Founded three years ago, EWDC is dedicated to supporting and enhancing the East Warren commercial corridor between Mack Avenue and Alter Road and the adjacent neighborhoods of Morningside, East English Village, and Cornerstone Village. The nonprofit has its sights set on fostering 100% business occupancy along the thoroughfare with a diverse mix of establishments serving the local community. 

Some of the nonprofit's more well-known initiatives include the E. Warren Farmers Market, the digital literacy and marketing initiative Let's Get Digital E. Warren, and helping found the E. Warren Tool Library with the Motor City Grounds Crew. EWDC is also engaged in its own development efforts, like the redevelopment of a former Pizza Hut at 16835 East Warren Ave. that's being converted into a business incubation hub with commercial food kitchens, pop-up storefronts, and storage space, as well as space for the farmers market and a public commons area.

According to Joe Rashid, EWDC's executive director, the East Warren corridor hasJoe Rashid of EWDC (Steve Koss) been "fairly resilient" during the pandemic, something he attributes to the majority of businesses owning the properties where they are located. He acknowledges, however, that streetscaping has been challenging.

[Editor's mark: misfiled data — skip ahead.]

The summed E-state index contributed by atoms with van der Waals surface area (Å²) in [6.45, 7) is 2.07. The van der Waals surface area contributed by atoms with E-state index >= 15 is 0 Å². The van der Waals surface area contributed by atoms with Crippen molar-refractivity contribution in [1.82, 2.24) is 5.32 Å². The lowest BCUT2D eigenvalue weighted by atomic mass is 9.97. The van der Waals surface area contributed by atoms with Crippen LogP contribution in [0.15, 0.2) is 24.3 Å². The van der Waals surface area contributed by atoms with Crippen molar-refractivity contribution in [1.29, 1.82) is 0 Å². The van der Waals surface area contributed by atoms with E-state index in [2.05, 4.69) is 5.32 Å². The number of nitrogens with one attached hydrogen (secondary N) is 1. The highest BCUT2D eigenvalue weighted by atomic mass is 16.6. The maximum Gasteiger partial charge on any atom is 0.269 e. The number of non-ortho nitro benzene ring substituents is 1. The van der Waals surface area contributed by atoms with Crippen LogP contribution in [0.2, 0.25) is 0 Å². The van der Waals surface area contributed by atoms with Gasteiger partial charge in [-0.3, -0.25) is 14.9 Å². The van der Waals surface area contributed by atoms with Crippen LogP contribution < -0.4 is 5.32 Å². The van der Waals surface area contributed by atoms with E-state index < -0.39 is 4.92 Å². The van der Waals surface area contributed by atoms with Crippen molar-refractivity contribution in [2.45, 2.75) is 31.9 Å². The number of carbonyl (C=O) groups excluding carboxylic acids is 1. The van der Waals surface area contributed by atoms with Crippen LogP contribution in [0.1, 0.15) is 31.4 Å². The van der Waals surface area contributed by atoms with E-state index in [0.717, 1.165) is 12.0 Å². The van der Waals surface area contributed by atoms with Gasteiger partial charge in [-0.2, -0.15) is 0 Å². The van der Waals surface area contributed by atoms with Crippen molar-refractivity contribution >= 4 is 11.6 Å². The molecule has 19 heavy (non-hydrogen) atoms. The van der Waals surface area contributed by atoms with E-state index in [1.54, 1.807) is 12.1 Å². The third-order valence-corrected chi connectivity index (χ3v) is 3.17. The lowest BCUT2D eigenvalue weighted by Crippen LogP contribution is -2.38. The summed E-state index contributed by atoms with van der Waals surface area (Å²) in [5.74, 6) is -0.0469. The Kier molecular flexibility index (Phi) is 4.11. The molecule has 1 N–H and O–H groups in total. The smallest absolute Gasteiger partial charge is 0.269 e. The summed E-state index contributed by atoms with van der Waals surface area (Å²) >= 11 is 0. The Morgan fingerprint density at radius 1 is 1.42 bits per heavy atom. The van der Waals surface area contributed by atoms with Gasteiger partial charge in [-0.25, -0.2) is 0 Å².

"There's never going to be a time where construction doesn't impact business, but we've tried to find creative ways to kind of mitigate that and support businesses in different ways," says Rashid.

In addition to facilitating communication between the city and local business owners about the project, EWDC has secured about $50,000 for streetscape mitigation funding from Invest Detroit in partnership with the City of Detroit and Blue Cross Blue Shield to help bolster local businesses. Of this $13,000 has been used for direct grants to seven local businesses. They were given a number of different options for how to use the grants, including professional development, events to get people in their doors, and lighting and signage improvements.

"To our surprise, all seven of them applied for facade improvements, so I think we've created a kind of a micro facade improvement program. where some put a new coat of paint on their building and others wanted signage," says Rashid. 

The businesses that have received grants include ZAB Cultural Collective, Rob's Deli, Glamorous Fashion Boutique, Cole's Castle Learning Center of the Performing Arts, House of BBQ, Laundry in the D, and the Warren Cafe.